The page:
The answer is simple, AQA needs to identify centres who's ISA scores are matching or surpassing their performance in unit exams and investigate them. I teach very bright and gifted students and I know that if you follow the guidlines it is impossible to get anyhere near the grades they get in their exams even though they are getting 70-80% correct.

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    Biology ISA marks at A level have also caused me much head scratching. I have to agree with the above. I cannot understand how schools can produce national data that shows year on year lower marks in theory papers than a coursework mark that is supposed to test that theoretical knowledge as applied to unfamiliar data? The mark schemes them selves are often inconsistent from one year to another when students are asked, for example, to explain why repeats were done. In one year merely saying "so that the results were more reliable" gained a mark but the following year students had to state that a "more accurate mean could be calculated"; NO marks awarded for mentioning reliability.

    The stats section at A2 for Biology are a total train-wreck but that's a different issue I guess.

    FYI: Below are the AQA grade boundaries for Units 3 and 6 of the Bio A level coursework. We publish the grade boundaries alongside the marks pupils have been given for coursework as soon as we mark a piece of work. Pupils can make their own best guess as to what their raw mark will equate too ....

    Unit 3TMax 50UMS=601 mk=1.2 UMS pts
    Jun-09EMPAJun-10EMPAJun-11EMPAJun-12EMPAJun-13
    A 3833393140404238
    B 3530362837373935
    C 3227332534343632
    D 2925302232323429
    E 2723282030303226 

     

    Unit 6TMax 50UMS=601 mk=1.2 UMS ptsEMPAJun-11EMPAJun-12EMPAJun-13
    A*   423443384439
    A   393140354236
    B   362837324033
    C   332535293831
    D   312333273629
    E   292131253427 

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    On the topic of fairness in the A level ISA exams, how do you physically arrange the exams? For the last couple of years, our groups have done the practical part in their individual lessons, then all taken the paper together under exam conditions. However, I have now been told that I cannot book the hall and have the individual exam tables put out if it is not an actual exam week (i.e. Jan and May/Jun).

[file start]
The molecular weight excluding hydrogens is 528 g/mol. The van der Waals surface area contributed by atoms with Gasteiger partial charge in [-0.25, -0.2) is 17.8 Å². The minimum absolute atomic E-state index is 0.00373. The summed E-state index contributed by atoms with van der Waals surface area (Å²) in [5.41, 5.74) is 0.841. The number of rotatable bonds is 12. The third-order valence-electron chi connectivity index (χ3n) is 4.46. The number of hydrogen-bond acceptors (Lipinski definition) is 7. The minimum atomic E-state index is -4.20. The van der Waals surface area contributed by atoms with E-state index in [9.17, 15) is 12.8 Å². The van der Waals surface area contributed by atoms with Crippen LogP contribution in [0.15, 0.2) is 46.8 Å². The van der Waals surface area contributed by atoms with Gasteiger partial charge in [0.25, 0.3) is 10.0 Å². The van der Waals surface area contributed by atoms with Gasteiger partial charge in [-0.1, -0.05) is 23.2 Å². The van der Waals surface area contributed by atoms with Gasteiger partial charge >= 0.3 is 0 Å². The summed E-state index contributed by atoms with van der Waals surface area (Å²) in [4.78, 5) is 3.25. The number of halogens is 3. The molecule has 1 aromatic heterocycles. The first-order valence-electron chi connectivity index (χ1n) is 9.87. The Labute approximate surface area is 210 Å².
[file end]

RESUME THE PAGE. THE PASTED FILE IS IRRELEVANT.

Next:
I know the GCSE ISA's are done in classes, but the scope for even further abuse if this is done for the A level exams seems enormous.
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    Any thoughts on this year's ISAs? Is it just me or has AQA made them harder?
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    mm38
    Any thoughts on this year's ISAs? Is it just me or has AQA made them harder?
    Much harder
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    Cheating does occur. My own pupils tell me that their friends in other schools are given practice questions that are almost identical to the ISAs. I won't name the chemical because I don't want to damage security even more but one boy asked me about a named reagent that we have never mentioned in Chemistry. He had obviously been in touch with someone who had access to inside information. The other problem is PSAs, If the vast majority (as is quoted on the examiners' report) is scoring an unmoderated 12/12, any differentiation has to come in the ISA section and hence the apparent severity. Ironically, the severity of the ticks to UMS conversion caused by the cheats actually encourages more schools to cheat so that they are not left out. Meaningful assessment of practical skills is important but is difficult to achieve. Perhaps the old practical exam (with the chance that an exams inspector might just turn up on the day) might be the way forward.